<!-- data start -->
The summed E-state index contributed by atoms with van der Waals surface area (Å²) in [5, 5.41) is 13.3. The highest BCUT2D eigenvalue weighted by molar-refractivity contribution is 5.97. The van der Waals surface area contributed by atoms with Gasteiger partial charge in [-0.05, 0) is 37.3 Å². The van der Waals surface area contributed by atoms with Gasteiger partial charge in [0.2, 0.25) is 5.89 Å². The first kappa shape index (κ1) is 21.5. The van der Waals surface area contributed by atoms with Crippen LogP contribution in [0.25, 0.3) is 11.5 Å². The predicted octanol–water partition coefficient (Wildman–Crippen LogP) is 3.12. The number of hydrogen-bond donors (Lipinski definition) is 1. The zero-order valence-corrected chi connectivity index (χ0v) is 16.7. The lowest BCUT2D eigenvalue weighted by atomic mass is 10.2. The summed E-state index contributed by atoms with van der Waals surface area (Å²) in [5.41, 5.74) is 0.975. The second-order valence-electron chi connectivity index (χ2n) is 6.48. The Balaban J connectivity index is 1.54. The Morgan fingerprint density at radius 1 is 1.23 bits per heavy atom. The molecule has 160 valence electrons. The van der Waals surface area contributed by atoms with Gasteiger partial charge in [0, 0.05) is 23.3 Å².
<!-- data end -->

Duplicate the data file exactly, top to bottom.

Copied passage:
The summed E-state index contributed by atoms with van der Waals surface area (Å²) in [5, 5.41) is 13.3. The highest BCUT2D eigenvalue weighted by molar-refractivity contribution is 5.97. The van der Waals surface area contributed by atoms with Gasteiger partial charge in [-0.05, 0) is 37.3 Å². The van der Waals surface area contributed by atoms with Gasteiger partial charge in [0.2, 0.25) is 5.89 Å². The first kappa shape index (κ1) is 21.5. The van der Waals surface area contributed by atoms with Crippen LogP contribution in [0.25, 0.3) is 11.5 Å². The predicted octanol–water partition coefficient (Wildman–Crippen LogP) is 3.12. The number of hydrogen-bond donors (Lipinski definition) is 1. The zero-order valence-corrected chi connectivity index (χ0v) is 16.7. The lowest BCUT2D eigenvalue weighted by atomic mass is 10.2. The summed E-state index contributed by atoms with van der Waals surface area (Å²) in [5.41, 5.74) is 0.975. The second-order valence-electron chi connectivity index (χ2n) is 6.48. The Balaban J connectivity index is 1.54. The Morgan fingerprint density at radius 1 is 1.23 bits per heavy atom. The molecule has 160 valence electrons. The van der Waals surface area contributed by atoms with Gasteiger partial charge in [0, 0.05) is 23.3 Å².